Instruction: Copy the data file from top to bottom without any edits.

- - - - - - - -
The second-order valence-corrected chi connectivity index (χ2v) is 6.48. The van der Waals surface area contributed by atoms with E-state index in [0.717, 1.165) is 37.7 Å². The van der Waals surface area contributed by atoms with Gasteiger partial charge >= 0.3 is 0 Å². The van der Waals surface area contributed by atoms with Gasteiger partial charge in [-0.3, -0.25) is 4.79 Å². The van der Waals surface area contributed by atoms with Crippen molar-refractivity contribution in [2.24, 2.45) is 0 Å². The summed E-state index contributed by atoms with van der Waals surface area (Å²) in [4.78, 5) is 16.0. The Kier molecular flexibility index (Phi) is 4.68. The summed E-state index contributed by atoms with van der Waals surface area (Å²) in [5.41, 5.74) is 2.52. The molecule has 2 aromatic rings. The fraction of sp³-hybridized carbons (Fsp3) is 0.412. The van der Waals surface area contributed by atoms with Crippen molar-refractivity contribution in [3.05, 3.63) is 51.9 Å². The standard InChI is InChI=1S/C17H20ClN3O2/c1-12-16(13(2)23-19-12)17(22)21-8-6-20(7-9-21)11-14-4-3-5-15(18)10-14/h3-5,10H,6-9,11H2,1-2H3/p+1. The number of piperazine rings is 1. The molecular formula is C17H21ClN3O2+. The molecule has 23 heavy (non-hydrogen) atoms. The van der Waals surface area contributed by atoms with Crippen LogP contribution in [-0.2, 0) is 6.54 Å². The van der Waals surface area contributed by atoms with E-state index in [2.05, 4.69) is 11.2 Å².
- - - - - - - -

The second-order valence-corrected chi connectivity index (χ2v) is 6.48. The van der Waals surface area contributed by atoms with E-state index in [0.717, 1.165) is 37.7 Å². The van der Waals surface area contributed by atoms with Gasteiger partial charge >= 0.3 is 0 Å². The van der Waals surface area contributed by atoms with Gasteiger partial charge in [-0.3, -0.25) is 4.79 Å². The van der Waals surface area contributed by atoms with Crippen molar-refractivity contribution in [2.24, 2.45) is 0 Å². The summed E-state index contributed by atoms with van der Waals surface area (Å²) in [4.78, 5) is 16.0. The Kier molecular flexibility index (Phi) is 4.68. The summed E-state index contributed by atoms with van der Waals surface area (Å²) in [5.41, 5.74) is 2.52. The molecule has 2 aromatic rings. The fraction of sp³-hybridized carbons (Fsp3) is 0.412. The van der Waals surface area contributed by atoms with Crippen molar-refractivity contribution in [3.05, 3.63) is 51.9 Å². The standard InChI is InChI=1S/C17H20ClN3O2/c1-12-16(13(2)23-19-12)17(22)21-8-6-20(7-9-21)11-14-4-3-5-15(18)10-14/h3-5,10H,6-9,11H2,1-2H3/p+1. The number of piperazine rings is 1. The molecular formula is C17H21ClN3O2+. The molecule has 23 heavy (non-hydrogen) atoms. The van der Waals surface area contributed by atoms with Crippen LogP contribution in [-0.2, 0) is 6.54 Å². The van der Waals surface area contributed by atoms with E-state index in [2.05, 4.69) is 11.2 Å².